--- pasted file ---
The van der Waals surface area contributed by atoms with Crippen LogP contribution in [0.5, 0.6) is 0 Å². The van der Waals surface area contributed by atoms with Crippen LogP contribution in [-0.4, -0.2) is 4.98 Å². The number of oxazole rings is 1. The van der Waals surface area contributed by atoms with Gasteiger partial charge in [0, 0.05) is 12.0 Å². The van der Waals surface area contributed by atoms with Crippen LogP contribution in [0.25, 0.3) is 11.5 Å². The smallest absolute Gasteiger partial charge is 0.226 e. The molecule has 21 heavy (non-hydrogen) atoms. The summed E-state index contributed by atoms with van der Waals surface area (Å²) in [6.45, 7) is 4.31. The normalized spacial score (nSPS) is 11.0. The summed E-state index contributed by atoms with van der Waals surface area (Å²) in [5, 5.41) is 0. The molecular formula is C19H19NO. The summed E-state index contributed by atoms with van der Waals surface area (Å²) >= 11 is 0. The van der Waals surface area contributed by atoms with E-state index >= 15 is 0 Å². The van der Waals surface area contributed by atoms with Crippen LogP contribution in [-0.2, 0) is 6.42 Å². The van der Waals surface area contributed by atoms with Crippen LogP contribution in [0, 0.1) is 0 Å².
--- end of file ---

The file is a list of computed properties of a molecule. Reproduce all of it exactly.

The van der Waals surface area contributed by atoms with Crippen LogP contribution in [0.5, 0.6) is 0 Å². The van der Waals surface area contributed by atoms with Crippen LogP contribution in [-0.4, -0.2) is 4.98 Å². The number of oxazole rings is 1. The van der Waals surface area contributed by atoms with Gasteiger partial charge in [0, 0.05) is 12.0 Å². The van der Waals surface area contributed by atoms with Crippen LogP contribution in [0.25, 0.3) is 11.5 Å². The smallest absolute Gasteiger partial charge is 0.226 e. The molecule has 21 heavy (non-hydrogen) atoms. The summed E-state index contributed by atoms with van der Waals surface area (Å²) in [6.45, 7) is 4.31. The normalized spacial score (nSPS) is 11.0. The summed E-state index contributed by atoms with van der Waals surface area (Å²) in [5, 5.41) is 0. The molecular formula is C19H19NO. The summed E-state index contributed by atoms with van der Waals surface area (Å²) >= 11 is 0. The van der Waals surface area contributed by atoms with E-state index >= 15 is 0 Å². The van der Waals surface area contributed by atoms with Crippen LogP contribution in [-0.2, 0) is 6.42 Å². The van der Waals surface area contributed by atoms with Crippen LogP contribution in [0, 0.1) is 0 Å².